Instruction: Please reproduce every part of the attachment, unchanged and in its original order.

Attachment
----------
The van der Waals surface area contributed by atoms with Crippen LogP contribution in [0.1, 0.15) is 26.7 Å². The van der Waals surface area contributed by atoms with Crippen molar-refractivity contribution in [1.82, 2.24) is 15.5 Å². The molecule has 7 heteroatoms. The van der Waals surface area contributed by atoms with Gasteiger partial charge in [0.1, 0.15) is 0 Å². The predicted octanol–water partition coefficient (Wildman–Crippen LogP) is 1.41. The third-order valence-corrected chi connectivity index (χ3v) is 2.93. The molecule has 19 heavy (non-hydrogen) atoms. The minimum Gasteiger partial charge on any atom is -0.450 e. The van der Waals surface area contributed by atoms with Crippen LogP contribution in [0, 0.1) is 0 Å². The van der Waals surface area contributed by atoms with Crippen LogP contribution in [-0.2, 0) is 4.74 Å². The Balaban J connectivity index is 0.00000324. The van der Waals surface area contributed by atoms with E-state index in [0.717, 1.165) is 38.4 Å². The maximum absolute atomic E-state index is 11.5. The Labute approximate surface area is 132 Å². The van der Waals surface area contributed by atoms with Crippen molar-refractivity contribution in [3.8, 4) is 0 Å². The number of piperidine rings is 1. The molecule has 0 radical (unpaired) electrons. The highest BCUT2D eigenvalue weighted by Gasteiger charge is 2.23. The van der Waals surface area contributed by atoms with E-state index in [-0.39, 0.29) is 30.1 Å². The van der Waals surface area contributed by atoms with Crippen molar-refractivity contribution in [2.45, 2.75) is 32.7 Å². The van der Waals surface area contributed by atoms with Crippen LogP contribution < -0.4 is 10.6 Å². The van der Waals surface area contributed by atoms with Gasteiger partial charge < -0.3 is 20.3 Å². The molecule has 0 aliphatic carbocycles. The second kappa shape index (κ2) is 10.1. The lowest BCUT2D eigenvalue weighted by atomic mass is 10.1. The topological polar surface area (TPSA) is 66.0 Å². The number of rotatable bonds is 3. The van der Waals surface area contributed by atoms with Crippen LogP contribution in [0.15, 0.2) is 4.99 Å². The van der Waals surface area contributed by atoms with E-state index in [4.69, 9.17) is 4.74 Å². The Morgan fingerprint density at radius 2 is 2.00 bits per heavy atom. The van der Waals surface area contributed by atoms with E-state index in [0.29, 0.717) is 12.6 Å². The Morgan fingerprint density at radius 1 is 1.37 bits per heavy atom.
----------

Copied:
The van der Waals surface area contributed by atoms with Crippen LogP contribution in [0.1, 0.15) is 26.7 Å². The van der Waals surface area contributed by atoms with Crippen molar-refractivity contribution in [1.82, 2.24) is 15.5 Å². The molecule has 7 heteroatoms. The van der Waals surface area contributed by atoms with Gasteiger partial charge in [0.1, 0.15) is 0 Å². The predicted octanol–water partition coefficient (Wildman–Crippen LogP) is 1.41. The third-order valence-corrected chi connectivity index (χ3v) is 2.93. The molecule has 19 heavy (non-hydrogen) atoms. The minimum Gasteiger partial charge on any atom is -0.450 e. The van der Waals surface area contributed by atoms with Crippen LogP contribution in [0, 0.1) is 0 Å². The van der Waals surface area contributed by atoms with Crippen LogP contribution in [-0.2, 0) is 4.74 Å². The Balaban J connectivity index is 0.00000324. The van der Waals surface area contributed by atoms with E-state index in [0.717, 1.165) is 38.4 Å². The maximum absolute atomic E-state index is 11.5. The Labute approximate surface area is 132 Å². The van der Waals surface area contributed by atoms with Crippen molar-refractivity contribution in [3.8, 4) is 0 Å². The number of piperidine rings is 1. The molecule has 0 radical (unpaired) electrons. The highest BCUT2D eigenvalue weighted by Gasteiger charge is 2.23. The van der Waals surface area contributed by atoms with E-state index in [-0.39, 0.29) is 30.1 Å². The van der Waals surface area contributed by atoms with Crippen molar-refractivity contribution in [2.45, 2.75) is 32.7 Å². The van der Waals surface area contributed by atoms with Crippen LogP contribution < -0.4 is 10.6 Å². The van der Waals surface area contributed by atoms with Gasteiger partial charge < -0.3 is 20.3 Å². The molecule has 0 aliphatic carbocycles. The second kappa shape index (κ2) is 10.1. The lowest BCUT2D eigenvalue weighted by atomic mass is 10.1. The topological polar surface area (TPSA) is 66.0 Å². The number of rotatable bonds is 3. The van der Waals surface area contributed by atoms with Crippen LogP contribution in [0.15, 0.2) is 4.99 Å². The van der Waals surface area contributed by atoms with E-state index in [4.69, 9.17) is 4.74 Å². The Morgan fingerprint density at radius 2 is 2.00 bits per heavy atom. The van der Waals surface area contributed by atoms with E-state index in [0.29, 0.717) is 12.6 Å². The Morgan fingerprint density at radius 1 is 1.37 bits per heavy atom.